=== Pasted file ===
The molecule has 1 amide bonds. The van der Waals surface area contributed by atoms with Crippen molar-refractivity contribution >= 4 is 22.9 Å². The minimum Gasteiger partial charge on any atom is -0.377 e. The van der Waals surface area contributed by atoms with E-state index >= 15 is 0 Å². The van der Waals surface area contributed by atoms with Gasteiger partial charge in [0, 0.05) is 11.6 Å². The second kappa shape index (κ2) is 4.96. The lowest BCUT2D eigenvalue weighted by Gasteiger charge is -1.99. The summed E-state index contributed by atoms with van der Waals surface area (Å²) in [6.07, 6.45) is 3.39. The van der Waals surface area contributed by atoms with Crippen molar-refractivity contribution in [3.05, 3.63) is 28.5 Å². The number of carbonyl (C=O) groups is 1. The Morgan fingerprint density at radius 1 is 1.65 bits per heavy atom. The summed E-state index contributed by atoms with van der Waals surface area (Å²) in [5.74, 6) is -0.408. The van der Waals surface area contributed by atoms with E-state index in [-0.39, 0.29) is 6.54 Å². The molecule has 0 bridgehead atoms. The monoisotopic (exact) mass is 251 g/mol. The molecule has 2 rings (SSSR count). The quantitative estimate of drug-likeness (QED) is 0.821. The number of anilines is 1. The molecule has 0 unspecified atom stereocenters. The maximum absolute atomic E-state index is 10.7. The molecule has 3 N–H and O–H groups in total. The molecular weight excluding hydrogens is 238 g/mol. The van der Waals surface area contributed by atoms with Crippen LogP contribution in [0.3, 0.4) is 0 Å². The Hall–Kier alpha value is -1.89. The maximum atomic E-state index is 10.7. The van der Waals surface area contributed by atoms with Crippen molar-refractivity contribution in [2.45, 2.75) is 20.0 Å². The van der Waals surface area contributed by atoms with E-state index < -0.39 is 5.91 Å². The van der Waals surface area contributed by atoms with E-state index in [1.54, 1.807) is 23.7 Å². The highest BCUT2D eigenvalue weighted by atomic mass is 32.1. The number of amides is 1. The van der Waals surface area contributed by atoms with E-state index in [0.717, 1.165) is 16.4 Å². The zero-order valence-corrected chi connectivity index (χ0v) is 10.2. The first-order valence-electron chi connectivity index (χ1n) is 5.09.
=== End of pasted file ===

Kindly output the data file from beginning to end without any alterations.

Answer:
The molecule has 1 amide bonds. The van der Waals surface area contributed by atoms with Crippen molar-refractivity contribution >= 4 is 22.9 Å². The minimum Gasteiger partial charge on any atom is -0.377 e. The van der Waals surface area contributed by atoms with E-state index >= 15 is 0 Å². The van der Waals surface area contributed by atoms with Gasteiger partial charge in [0, 0.05) is 11.6 Å². The second kappa shape index (κ2) is 4.96. The lowest BCUT2D eigenvalue weighted by Gasteiger charge is -1.99. The summed E-state index contributed by atoms with van der Waals surface area (Å²) in [6.07, 6.45) is 3.39. The van der Waals surface area contributed by atoms with Crippen molar-refractivity contribution in [3.05, 3.63) is 28.5 Å². The number of carbonyl (C=O) groups is 1. The Morgan fingerprint density at radius 1 is 1.65 bits per heavy atom. The summed E-state index contributed by atoms with van der Waals surface area (Å²) in [5.74, 6) is -0.408. The van der Waals surface area contributed by atoms with E-state index in [-0.39, 0.29) is 6.54 Å². The molecule has 0 bridgehead atoms. The monoisotopic (exact) mass is 251 g/mol. The molecule has 2 rings (SSSR count). The quantitative estimate of drug-likeness (QED) is 0.821. The number of anilines is 1. The molecule has 0 unspecified atom stereocenters. The maximum absolute atomic E-state index is 10.7. The molecule has 3 N–H and O–H groups in total. The molecular weight excluding hydrogens is 238 g/mol. The van der Waals surface area contributed by atoms with Crippen LogP contribution in [0.3, 0.4) is 0 Å². The Hall–Kier alpha value is -1.89. The maximum atomic E-state index is 10.7. The van der Waals surface area contributed by atoms with Crippen molar-refractivity contribution in [2.45, 2.75) is 20.0 Å². The van der Waals surface area contributed by atoms with E-state index < -0.39 is 5.91 Å². The van der Waals surface area contributed by atoms with E-state index in [1.54, 1.807) is 23.7 Å². The highest BCUT2D eigenvalue weighted by atomic mass is 32.1. The number of amides is 1. The van der Waals surface area contributed by atoms with E-state index in [0.717, 1.165) is 16.4 Å². The zero-order valence-corrected chi connectivity index (χ0v) is 10.2. The first-order valence-electron chi connectivity index (χ1n) is 5.09.